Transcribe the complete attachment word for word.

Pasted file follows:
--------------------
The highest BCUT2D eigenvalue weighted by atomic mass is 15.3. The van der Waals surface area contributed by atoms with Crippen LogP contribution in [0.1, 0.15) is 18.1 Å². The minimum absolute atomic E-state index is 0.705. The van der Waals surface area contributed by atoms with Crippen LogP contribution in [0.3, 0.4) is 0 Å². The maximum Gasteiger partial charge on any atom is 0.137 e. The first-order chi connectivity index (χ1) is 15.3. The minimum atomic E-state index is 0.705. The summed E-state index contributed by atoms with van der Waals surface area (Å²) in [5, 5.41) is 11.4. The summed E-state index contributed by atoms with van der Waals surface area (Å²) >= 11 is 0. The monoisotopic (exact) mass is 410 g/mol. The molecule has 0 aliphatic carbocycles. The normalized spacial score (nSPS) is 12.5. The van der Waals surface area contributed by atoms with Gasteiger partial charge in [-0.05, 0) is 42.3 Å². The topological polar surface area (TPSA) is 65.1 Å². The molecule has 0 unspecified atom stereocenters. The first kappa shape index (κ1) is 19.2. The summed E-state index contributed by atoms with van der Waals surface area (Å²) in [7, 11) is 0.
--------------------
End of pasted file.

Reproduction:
The highest BCUT2D eigenvalue weighted by atomic mass is 15.3. The van der Waals surface area contributed by atoms with Crippen LogP contribution in [0.1, 0.15) is 18.1 Å². The minimum absolute atomic E-state index is 0.705. The van der Waals surface area contributed by atoms with Crippen LogP contribution in [0.3, 0.4) is 0 Å². The maximum Gasteiger partial charge on any atom is 0.137 e. The first-order chi connectivity index (χ1) is 15.3. The minimum atomic E-state index is 0.705. The summed E-state index contributed by atoms with van der Waals surface area (Å²) in [5, 5.41) is 11.4. The summed E-state index contributed by atoms with van der Waals surface area (Å²) >= 11 is 0. The monoisotopic (exact) mass is 410 g/mol. The molecule has 0 aliphatic carbocycles. The normalized spacial score (nSPS) is 12.5. The van der Waals surface area contributed by atoms with Gasteiger partial charge in [-0.05, 0) is 42.3 Å². The topological polar surface area (TPSA) is 65.1 Å². The molecule has 0 unspecified atom stereocenters. The first kappa shape index (κ1) is 19.2. The summed E-state index contributed by atoms with van der Waals surface area (Å²) in [7, 11) is 0.